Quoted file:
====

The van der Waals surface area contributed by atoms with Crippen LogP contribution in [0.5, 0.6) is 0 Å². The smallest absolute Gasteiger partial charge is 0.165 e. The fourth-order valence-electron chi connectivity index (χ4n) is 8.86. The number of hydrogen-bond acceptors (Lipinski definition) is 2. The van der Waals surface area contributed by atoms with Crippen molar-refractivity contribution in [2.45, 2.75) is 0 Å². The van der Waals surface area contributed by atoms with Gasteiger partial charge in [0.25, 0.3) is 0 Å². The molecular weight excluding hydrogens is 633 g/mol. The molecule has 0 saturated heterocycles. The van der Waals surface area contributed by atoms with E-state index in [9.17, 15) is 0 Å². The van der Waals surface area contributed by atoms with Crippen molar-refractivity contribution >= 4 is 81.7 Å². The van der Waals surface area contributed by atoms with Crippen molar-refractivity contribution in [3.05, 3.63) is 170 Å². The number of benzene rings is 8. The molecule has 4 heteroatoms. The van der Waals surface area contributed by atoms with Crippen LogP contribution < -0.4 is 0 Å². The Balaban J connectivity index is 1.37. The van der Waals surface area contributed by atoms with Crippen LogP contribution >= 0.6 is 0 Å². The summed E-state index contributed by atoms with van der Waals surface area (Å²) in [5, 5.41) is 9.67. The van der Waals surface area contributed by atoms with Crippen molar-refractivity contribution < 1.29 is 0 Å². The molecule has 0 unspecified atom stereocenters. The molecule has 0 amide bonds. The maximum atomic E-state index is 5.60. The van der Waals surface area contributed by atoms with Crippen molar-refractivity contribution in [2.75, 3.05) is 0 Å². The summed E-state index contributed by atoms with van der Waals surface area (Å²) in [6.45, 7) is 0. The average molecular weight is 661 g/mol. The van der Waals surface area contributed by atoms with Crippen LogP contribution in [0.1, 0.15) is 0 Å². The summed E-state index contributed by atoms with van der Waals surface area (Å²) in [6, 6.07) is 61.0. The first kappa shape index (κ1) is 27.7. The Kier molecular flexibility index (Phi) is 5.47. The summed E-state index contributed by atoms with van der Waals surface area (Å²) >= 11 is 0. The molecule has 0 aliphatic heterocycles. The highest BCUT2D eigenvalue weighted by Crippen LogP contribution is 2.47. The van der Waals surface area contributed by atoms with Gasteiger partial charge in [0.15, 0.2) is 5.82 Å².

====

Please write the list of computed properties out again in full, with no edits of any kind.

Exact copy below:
The van der Waals surface area contributed by atoms with Crippen LogP contribution in [0.5, 0.6) is 0 Å². The smallest absolute Gasteiger partial charge is 0.165 e. The fourth-order valence-electron chi connectivity index (χ4n) is 8.86. The number of hydrogen-bond acceptors (Lipinski definition) is 2. The van der Waals surface area contributed by atoms with Crippen molar-refractivity contribution in [2.45, 2.75) is 0 Å². The van der Waals surface area contributed by atoms with Gasteiger partial charge in [0.25, 0.3) is 0 Å². The molecular weight excluding hydrogens is 633 g/mol. The molecule has 0 saturated heterocycles. The van der Waals surface area contributed by atoms with E-state index in [9.17, 15) is 0 Å². The van der Waals surface area contributed by atoms with Crippen molar-refractivity contribution >= 4 is 81.7 Å². The van der Waals surface area contributed by atoms with Crippen molar-refractivity contribution in [3.05, 3.63) is 170 Å². The number of benzene rings is 8. The molecule has 4 heteroatoms. The van der Waals surface area contributed by atoms with Crippen LogP contribution < -0.4 is 0 Å². The Balaban J connectivity index is 1.37. The van der Waals surface area contributed by atoms with Crippen LogP contribution >= 0.6 is 0 Å². The summed E-state index contributed by atoms with van der Waals surface area (Å²) in [5, 5.41) is 9.67. The van der Waals surface area contributed by atoms with Crippen molar-refractivity contribution < 1.29 is 0 Å². The molecule has 0 unspecified atom stereocenters. The molecule has 0 amide bonds. The maximum atomic E-state index is 5.60. The van der Waals surface area contributed by atoms with Crippen molar-refractivity contribution in [2.75, 3.05) is 0 Å². The summed E-state index contributed by atoms with van der Waals surface area (Å²) in [6.45, 7) is 0. The average molecular weight is 661 g/mol. The van der Waals surface area contributed by atoms with Crippen LogP contribution in [0.1, 0.15) is 0 Å². The summed E-state index contributed by atoms with van der Waals surface area (Å²) in [6, 6.07) is 61.0. The first kappa shape index (κ1) is 27.7. The Kier molecular flexibility index (Phi) is 5.47. The summed E-state index contributed by atoms with van der Waals surface area (Å²) >= 11 is 0. The molecule has 0 aliphatic heterocycles. The highest BCUT2D eigenvalue weighted by Crippen LogP contribution is 2.47. The van der Waals surface area contributed by atoms with Gasteiger partial charge in [0.15, 0.2) is 5.82 Å².